should we duck gybe? Catch a glimpse of Francisco
Goya or Robby Naish ripping through one and that
is inspiration personified. The duck gybe can also
be easier than carve gybes and will improve our
general carving ability. It can also be built upon;
ducking onto a wave, one-handed ducks, aerial duck
You will need a good planing stance and to
be carving through about 50% of your gybes. Having experience
of ducking a rig from doing light wind freestyle will significantly
increase the likelihood of successful completion.
We can address the move by moving with efficiency
through the key parts:
Set-up – Unhooking and hanging off the
boom whilst maintaining speed.
Carving – Coming
over the inside rail and carving the board smoothly and
keeping up board speed.
Ducking – Crossing over
the hands and ducking the rig whilst keeping the board
Exit – Collecting the rig and tightening
up the carve.
Hanging off the boom and fast broad reach
entrances to gybes.
Ducking the sail on dry land in very
light or no wind.
Sail 360s on a floaty board in light
Rig away – maintaining this through
the phases of setting up, carving and the exit will keep
the board speed up as your weight will be on the rig and
the board will be kept flat; another key fundamental.
Look where you want to go – This really is
the top tip of the move. We are looking downwind on the
entrance. During the duck we are looking at the exit in
order to smoothly take the board through the move and to
the exit point of sail.
Hang off the boom on spread
extended arms keeping the rig away and
body low. Go
very broad to get
board going really fast. This will lighten up the
Come across into the
carving position. Roll bodyweight across board as
back arm pulls in and front arm extends, dropping
over your toeside. Keep rig away.
POP the board and you are aiming to throw the
tail as far downwind as possible. TIP: look at mastfoot
to KEEP YOU OVER THE BOARD.
On a full broad reach now with
a light rig. Front hand releases
and crosses over to THE BACK OF THE BOOM,
whilst back hand tilts rig towards nose of the board. Keep looking forward as back of boom comes to you
Concentrate on the duck as you whip
the rig past your ear. The action is similar to wiping
sweat from your brow. Sink down and start to focus
on your exit.
Really look at your exit i.e. where
you want to go, this is crucial to keeping the board
carving. The whipping arm will have followed through
and you are waiting to collect
boom with the new front hand past the harness lines.
The rig has now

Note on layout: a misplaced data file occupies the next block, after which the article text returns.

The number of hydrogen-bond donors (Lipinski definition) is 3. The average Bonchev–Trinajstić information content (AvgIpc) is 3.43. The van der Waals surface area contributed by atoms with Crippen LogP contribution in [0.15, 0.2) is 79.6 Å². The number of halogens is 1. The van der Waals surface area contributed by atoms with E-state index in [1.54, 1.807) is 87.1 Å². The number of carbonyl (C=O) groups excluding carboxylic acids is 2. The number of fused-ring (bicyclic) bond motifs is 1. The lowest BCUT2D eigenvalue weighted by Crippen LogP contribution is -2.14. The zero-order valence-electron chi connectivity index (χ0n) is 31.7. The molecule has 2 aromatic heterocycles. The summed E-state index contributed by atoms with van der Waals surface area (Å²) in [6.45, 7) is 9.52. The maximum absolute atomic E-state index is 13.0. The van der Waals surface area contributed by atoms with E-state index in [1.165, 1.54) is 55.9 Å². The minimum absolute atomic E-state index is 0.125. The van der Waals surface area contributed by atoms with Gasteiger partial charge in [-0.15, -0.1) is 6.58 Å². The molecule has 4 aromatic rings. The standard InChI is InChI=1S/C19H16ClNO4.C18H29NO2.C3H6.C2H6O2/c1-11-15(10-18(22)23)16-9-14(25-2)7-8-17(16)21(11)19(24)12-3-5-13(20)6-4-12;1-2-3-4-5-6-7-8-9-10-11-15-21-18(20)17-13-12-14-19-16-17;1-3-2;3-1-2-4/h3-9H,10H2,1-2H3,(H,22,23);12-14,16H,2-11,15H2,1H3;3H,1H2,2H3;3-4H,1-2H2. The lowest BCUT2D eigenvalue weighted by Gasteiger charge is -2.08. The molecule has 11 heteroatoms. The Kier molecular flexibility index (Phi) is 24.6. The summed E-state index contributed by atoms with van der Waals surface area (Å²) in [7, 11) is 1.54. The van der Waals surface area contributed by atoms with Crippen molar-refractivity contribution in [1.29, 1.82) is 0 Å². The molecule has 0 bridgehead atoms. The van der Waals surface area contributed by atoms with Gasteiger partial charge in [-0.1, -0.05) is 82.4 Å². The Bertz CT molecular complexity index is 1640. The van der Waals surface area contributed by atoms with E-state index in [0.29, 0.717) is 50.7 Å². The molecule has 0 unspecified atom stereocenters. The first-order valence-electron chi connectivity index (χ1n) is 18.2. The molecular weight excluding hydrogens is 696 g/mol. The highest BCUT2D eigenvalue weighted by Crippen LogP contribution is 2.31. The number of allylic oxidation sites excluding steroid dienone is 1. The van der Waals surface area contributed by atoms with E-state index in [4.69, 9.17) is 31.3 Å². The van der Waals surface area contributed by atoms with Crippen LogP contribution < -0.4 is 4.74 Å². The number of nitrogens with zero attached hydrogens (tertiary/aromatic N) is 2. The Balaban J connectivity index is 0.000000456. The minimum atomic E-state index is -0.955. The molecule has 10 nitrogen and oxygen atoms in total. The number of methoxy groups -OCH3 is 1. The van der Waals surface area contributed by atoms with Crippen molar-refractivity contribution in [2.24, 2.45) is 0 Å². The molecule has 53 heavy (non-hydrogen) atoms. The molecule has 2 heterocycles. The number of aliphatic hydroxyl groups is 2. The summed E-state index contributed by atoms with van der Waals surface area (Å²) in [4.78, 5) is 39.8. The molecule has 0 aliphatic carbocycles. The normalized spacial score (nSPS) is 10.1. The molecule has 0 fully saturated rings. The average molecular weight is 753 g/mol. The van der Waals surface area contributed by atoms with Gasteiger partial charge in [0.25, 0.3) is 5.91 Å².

been collected and your shoulders
will be facing the rig whilst your lower body
is finishing the turn off with your knees
driving towards the water.
The rig is
completing its transition by coming back towards
the tail. The feet
have switched out of their straps as in a step
or strap gybe.
Step or strap gybing your feet will depend on available
power or your preference. If well powered and going
fast than strapping is an option, less powered and
needing to keep speed then step.
pressure is now through the heels to bring the board
across the wind. The rig is
away on extended armsand you are looking forward to enable a planing
Getting into your planing
position, looking forward with a flat board and the
Into the straps and
away. The poor video man has been blinded by the
glare off my head!
Unhook and hang
Bear away heaps and then carve
Cross front hand over to back of the boom
and duck rig
Look at exit as you collect rig
Draw rig back as you carve off heelside
Hang off rig and into planing / accelerating
As you get through each attempt focus on
the positive actions you have made. Concentrate on doing
the fundamentals well. As each phase gets more efficient
you will be moving closer to your final goal of jedi duck
Here are some pointers should you be stacking
it hard or enjoying quality time going out the front door
and socialising with the milkman.
Heavy and pulling rig – Go faster
to get rig lighter, hang off the boom on extended arms
and go broad.
Mast hits water and
front door exit – Get
the rig lighter, GO FASTER. Or concentrate on tilting the
rig forward to keep mast away from the water.
Collecting the sail
and getting it pulled out of your hands – Reach down the boom with the
front hand going past the front harness line. Ensure rig
completes transition by coming back towards tail.
Visualise, believe, focus and enjoy!
Jamie Lever GBR-5
“Get your old front hand to the very back
of the boom which saves you getting a face full
Lucy Horwood GBR-95
“Make sure you bear right off and get speed
before you try and duck the sail.”
Ben Proffitt K-800
“When you exit the duck gybe, you need to
sheet OUT to get power. The tendency is to sheet
IN which oversheets
the sail and kills the power.”